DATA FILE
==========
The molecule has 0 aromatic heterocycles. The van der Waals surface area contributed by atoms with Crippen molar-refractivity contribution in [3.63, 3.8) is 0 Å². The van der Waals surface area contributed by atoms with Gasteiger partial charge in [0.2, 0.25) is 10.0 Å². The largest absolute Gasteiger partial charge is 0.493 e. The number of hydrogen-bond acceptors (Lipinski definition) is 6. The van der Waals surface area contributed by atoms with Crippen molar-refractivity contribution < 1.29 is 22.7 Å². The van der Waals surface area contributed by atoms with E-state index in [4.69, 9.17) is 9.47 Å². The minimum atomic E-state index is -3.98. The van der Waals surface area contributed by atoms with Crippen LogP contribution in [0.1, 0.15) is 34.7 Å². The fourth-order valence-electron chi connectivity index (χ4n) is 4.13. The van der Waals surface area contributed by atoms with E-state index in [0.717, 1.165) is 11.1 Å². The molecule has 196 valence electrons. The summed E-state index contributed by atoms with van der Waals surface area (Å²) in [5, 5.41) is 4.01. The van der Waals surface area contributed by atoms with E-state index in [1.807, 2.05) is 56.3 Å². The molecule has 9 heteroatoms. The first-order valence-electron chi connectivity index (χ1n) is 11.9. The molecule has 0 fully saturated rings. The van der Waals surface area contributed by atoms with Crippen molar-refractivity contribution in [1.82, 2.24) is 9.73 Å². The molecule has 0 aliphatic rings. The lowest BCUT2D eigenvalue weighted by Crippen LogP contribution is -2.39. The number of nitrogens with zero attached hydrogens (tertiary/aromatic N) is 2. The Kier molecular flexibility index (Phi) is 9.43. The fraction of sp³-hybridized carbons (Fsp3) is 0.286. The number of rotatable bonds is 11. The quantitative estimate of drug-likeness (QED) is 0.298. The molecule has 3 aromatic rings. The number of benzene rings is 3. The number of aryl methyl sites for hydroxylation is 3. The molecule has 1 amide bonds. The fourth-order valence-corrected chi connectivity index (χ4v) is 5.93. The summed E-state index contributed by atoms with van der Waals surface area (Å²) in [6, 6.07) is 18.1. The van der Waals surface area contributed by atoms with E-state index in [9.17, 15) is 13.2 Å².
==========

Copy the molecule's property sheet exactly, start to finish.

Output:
The molecule has 0 aromatic heterocycles. The van der Waals surface area contributed by atoms with Crippen molar-refractivity contribution in [3.63, 3.8) is 0 Å². The van der Waals surface area contributed by atoms with Gasteiger partial charge in [0.2, 0.25) is 10.0 Å². The largest absolute Gasteiger partial charge is 0.493 e. The number of hydrogen-bond acceptors (Lipinski definition) is 6. The van der Waals surface area contributed by atoms with Crippen molar-refractivity contribution < 1.29 is 22.7 Å². The van der Waals surface area contributed by atoms with E-state index in [4.69, 9.17) is 9.47 Å². The minimum atomic E-state index is -3.98. The van der Waals surface area contributed by atoms with Crippen LogP contribution in [0.1, 0.15) is 34.7 Å². The fourth-order valence-electron chi connectivity index (χ4n) is 4.13. The van der Waals surface area contributed by atoms with E-state index in [0.717, 1.165) is 11.1 Å². The molecule has 196 valence electrons. The summed E-state index contributed by atoms with van der Waals surface area (Å²) in [5, 5.41) is 4.01. The van der Waals surface area contributed by atoms with E-state index in [1.807, 2.05) is 56.3 Å². The molecule has 9 heteroatoms. The first-order valence-electron chi connectivity index (χ1n) is 11.9. The molecule has 0 fully saturated rings. The van der Waals surface area contributed by atoms with Crippen molar-refractivity contribution in [1.82, 2.24) is 9.73 Å². The molecule has 0 aliphatic rings. The lowest BCUT2D eigenvalue weighted by Crippen LogP contribution is -2.39. The number of nitrogens with zero attached hydrogens (tertiary/aromatic N) is 2. The Kier molecular flexibility index (Phi) is 9.43. The fraction of sp³-hybridized carbons (Fsp3) is 0.286. The number of rotatable bonds is 11. The quantitative estimate of drug-likeness (QED) is 0.298. The molecule has 3 aromatic rings. The number of benzene rings is 3. The number of aryl methyl sites for hydroxylation is 3. The molecule has 1 amide bonds. The fourth-order valence-corrected chi connectivity index (χ4v) is 5.93. The summed E-state index contributed by atoms with van der Waals surface area (Å²) in [6, 6.07) is 18.1. The van der Waals surface area contributed by atoms with E-state index in [9.17, 15) is 13.2 Å².